First Spacecraft to Land On An Asteriod– By: Liza K.

A space probe, Hayabusa, Japanese for Falcon, was launched in May 2003 by the Japan Aerospace Agency aka JAXA. Hayabusa weighs about half a ton, which is equivalent to a car. This probe was launched to intercept an asteroid and collect samples from the surface of it.  The Japanese are awaiting what they think will give them clues as to how the solar system was formed.

In September 2005, Hayabusa successfully landed on the 590 yard asteroid. However, Hayabusa blundered to collect the samples. unfortunately, the rocket didn’t go off which caused there not to be any dust so they could not collect any. The probe lingered in that one spot for months before it returned back to JAXA. There has been some issues with the way that the appliances were working on the probe in order for the probe to collect the fragments. But it is possible that the probe collected some samples such as asteroid dust and gas. Scientists said that Hayabusa’s sample container can hold up to ten milligrams of material. However scientists will be very happy if they get at least one cubic millimeter back. Although one cubic millimeter is only about the size of a match head, it is enough so that scientists can predict whats up with that amount of material. But there isn’t any proof yet that there is actually going to be any cargo or material that is collected.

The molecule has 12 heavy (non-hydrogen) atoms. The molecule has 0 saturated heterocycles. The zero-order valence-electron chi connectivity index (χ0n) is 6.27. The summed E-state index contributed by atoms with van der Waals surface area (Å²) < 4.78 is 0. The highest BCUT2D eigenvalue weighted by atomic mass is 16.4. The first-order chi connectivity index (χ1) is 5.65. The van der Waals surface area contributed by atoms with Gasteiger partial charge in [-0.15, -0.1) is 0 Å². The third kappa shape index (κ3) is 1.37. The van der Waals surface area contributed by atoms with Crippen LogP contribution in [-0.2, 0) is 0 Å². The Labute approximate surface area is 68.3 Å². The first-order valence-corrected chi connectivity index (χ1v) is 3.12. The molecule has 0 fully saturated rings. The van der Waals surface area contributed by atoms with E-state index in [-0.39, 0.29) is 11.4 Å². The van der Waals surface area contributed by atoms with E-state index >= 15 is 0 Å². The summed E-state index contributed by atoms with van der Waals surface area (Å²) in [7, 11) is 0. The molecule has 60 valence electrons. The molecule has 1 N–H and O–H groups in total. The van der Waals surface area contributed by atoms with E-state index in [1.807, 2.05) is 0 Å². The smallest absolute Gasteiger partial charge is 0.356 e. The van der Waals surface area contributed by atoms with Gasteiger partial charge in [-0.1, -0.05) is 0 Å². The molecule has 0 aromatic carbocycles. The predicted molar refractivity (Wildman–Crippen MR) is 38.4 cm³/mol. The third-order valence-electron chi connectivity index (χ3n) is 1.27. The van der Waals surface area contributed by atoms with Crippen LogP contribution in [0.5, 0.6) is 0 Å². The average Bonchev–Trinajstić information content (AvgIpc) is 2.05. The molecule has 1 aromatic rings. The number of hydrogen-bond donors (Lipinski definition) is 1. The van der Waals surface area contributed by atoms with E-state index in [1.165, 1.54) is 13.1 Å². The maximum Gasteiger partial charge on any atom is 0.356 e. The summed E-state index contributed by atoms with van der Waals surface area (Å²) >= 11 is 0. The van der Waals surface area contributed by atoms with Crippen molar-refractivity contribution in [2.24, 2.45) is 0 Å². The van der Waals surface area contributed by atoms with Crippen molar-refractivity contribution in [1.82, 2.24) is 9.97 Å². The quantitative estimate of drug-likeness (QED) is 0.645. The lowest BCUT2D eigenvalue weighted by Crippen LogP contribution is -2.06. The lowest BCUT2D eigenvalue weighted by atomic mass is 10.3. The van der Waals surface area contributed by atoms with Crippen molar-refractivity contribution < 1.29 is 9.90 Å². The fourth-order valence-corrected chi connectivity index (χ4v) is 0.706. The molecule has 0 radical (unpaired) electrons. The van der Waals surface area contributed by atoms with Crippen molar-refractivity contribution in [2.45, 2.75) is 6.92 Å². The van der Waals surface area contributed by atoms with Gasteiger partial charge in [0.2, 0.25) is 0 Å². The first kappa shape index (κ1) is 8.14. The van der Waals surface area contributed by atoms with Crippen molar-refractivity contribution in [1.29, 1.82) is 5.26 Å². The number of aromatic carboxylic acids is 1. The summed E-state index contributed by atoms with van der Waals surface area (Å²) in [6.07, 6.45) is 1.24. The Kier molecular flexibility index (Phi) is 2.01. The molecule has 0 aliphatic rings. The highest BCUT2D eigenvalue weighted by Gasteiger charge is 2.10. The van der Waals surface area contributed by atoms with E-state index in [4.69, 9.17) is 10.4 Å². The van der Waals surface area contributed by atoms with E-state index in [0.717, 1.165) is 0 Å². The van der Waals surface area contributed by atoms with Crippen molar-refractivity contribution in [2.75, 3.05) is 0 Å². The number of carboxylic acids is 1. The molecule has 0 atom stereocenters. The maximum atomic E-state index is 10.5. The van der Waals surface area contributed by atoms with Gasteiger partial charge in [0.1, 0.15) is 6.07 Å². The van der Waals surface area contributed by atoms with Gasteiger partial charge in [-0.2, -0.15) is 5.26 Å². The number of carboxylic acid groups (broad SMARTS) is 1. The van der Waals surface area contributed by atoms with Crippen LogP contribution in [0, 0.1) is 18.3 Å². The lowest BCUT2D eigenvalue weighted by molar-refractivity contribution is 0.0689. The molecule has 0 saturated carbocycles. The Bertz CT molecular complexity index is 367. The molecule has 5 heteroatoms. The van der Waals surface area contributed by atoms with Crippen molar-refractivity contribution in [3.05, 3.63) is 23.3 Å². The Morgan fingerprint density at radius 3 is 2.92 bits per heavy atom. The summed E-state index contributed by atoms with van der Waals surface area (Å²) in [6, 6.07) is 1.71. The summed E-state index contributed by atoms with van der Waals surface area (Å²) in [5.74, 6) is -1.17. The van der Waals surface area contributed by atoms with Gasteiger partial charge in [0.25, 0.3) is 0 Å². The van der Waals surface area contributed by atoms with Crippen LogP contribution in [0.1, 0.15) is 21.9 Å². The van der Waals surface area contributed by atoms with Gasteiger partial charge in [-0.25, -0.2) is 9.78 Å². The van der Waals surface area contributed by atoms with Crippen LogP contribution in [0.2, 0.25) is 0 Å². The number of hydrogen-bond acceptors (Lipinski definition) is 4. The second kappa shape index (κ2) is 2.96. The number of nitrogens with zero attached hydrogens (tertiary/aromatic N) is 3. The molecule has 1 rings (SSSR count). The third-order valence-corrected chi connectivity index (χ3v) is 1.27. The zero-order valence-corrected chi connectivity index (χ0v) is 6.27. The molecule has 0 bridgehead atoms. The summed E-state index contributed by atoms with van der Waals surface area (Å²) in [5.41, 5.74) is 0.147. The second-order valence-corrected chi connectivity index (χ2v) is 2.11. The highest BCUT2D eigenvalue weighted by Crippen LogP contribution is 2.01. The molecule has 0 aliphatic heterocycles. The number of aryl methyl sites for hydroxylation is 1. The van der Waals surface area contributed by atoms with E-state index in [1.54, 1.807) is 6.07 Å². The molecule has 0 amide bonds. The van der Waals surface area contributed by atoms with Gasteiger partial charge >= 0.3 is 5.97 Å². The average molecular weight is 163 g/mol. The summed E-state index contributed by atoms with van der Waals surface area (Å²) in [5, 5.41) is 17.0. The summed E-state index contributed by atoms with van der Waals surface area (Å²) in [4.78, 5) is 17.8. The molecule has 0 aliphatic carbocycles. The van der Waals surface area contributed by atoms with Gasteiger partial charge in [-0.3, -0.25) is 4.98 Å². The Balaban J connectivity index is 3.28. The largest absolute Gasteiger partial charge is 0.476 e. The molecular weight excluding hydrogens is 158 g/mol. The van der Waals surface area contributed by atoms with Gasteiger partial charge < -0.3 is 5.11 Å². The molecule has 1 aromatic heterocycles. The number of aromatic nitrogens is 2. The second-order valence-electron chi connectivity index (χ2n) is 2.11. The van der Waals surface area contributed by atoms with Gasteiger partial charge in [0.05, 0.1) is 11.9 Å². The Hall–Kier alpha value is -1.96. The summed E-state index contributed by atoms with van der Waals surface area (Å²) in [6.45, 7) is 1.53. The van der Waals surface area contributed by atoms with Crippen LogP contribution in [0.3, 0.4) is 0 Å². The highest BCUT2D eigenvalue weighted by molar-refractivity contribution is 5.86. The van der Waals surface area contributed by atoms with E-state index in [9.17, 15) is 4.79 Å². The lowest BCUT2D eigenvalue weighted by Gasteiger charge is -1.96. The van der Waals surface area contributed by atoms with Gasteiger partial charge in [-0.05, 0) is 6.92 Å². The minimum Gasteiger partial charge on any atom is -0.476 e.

The probe is measured to land in a military practice zone in South Australia on Sunday, June 13th around midnight. This area is not densely populated so if anything goes wrong not many people will get hurt. However, scientists wont be able to study the information until the next morning because of safety conditions. During the next 24 hours of the landing, the capsule will be flown to a JAXA facility. If everything goes as planned, the sample capsule will disconnect from the main body of the probe about 25,000 miles from Earth. This will be a huge discovery for the scientists and possibly our world.

Discussion Questions:

  1. How do you think the probe has changed since it was launched? Why?
  2. Do you think this will be a big milestone in space and science history?
  3. How long do you think it will take scientists to discover how our solar system formed? Why?

~ by Student Entry on June 13, 2010.

One Response to “First Spacecraft to Land On An Asteriod– By: Liza K.”

  1. I liked your article it was very well done and it had ton of information. I hope that scientist information for what they need to explore their topic.

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